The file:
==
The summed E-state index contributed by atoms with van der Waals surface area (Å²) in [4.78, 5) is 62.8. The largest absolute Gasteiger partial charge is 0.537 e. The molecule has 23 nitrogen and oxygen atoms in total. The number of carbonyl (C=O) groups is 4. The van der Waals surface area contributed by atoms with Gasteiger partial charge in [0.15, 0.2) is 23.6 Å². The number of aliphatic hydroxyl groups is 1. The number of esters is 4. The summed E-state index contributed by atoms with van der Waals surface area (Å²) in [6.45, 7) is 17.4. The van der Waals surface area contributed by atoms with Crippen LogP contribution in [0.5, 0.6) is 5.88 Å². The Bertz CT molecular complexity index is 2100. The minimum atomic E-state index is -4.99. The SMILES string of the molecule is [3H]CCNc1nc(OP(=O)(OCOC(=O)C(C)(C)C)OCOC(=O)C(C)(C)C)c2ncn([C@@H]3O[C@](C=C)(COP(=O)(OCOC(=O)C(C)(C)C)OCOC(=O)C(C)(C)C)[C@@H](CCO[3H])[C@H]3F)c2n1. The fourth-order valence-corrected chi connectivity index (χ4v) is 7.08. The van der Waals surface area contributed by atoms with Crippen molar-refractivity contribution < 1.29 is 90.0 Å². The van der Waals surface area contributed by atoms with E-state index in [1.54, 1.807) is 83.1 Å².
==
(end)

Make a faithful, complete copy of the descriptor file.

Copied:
The summed E-state index contributed by atoms with van der Waals surface area (Å²) in [4.78, 5) is 62.8. The largest absolute Gasteiger partial charge is 0.537 e. The molecule has 23 nitrogen and oxygen atoms in total. The number of carbonyl (C=O) groups is 4. The van der Waals surface area contributed by atoms with Gasteiger partial charge in [0.15, 0.2) is 23.6 Å². The number of aliphatic hydroxyl groups is 1. The number of esters is 4. The summed E-state index contributed by atoms with van der Waals surface area (Å²) in [6.45, 7) is 17.4. The van der Waals surface area contributed by atoms with Crippen LogP contribution in [0.5, 0.6) is 5.88 Å². The Bertz CT molecular complexity index is 2100. The minimum atomic E-state index is -4.99. The SMILES string of the molecule is [3H]CCNc1nc(OP(=O)(OCOC(=O)C(C)(C)C)OCOC(=O)C(C)(C)C)c2ncn([C@@H]3O[C@](C=C)(COP(=O)(OCOC(=O)C(C)(C)C)OCOC(=O)C(C)(C)C)[C@@H](CCO[3H])[C@H]3F)c2n1. The fourth-order valence-corrected chi connectivity index (χ4v) is 7.08. The van der Waals surface area contributed by atoms with Crippen molar-refractivity contribution < 1.29 is 90.0 Å². The van der Waals surface area contributed by atoms with E-state index in [1.54, 1.807) is 83.1 Å².